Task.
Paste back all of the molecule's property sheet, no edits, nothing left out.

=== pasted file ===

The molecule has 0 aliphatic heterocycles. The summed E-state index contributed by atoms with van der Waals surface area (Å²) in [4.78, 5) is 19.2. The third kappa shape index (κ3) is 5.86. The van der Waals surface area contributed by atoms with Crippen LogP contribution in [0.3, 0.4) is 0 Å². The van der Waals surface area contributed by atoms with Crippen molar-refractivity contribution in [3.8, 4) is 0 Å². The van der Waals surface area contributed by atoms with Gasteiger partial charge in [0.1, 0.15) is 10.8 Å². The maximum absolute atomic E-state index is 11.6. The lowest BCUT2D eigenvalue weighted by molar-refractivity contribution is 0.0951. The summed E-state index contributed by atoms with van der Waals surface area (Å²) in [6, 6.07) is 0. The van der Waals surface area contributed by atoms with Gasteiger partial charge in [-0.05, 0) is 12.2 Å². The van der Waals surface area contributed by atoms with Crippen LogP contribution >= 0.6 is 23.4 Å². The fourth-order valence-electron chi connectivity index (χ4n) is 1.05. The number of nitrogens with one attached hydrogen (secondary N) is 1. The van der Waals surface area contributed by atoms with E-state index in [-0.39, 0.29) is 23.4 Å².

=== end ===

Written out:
The molecule has 0 aliphatic heterocycles. The summed E-state index contributed by atoms with van der Waals surface area (Å²) in [4.78, 5) is 19.2. The third kappa shape index (κ3) is 5.86. The van der Waals surface area contributed by atoms with Crippen LogP contribution in [0.3, 0.4) is 0 Å². The van der Waals surface area contributed by atoms with Crippen molar-refractivity contribution in [3.8, 4) is 0 Å². The van der Waals surface area contributed by atoms with Gasteiger partial charge in [0.1, 0.15) is 10.8 Å². The maximum absolute atomic E-state index is 11.6. The lowest BCUT2D eigenvalue weighted by molar-refractivity contribution is 0.0951. The summed E-state index contributed by atoms with van der Waals surface area (Å²) in [6, 6.07) is 0. The van der Waals surface area contributed by atoms with Gasteiger partial charge in [-0.05, 0) is 12.2 Å². The van der Waals surface area contributed by atoms with Crippen LogP contribution >= 0.6 is 23.4 Å². The fourth-order valence-electron chi connectivity index (χ4n) is 1.05. The number of nitrogens with one attached hydrogen (secondary N) is 1. The van der Waals surface area contributed by atoms with E-state index in [-0.39, 0.29) is 23.4 Å².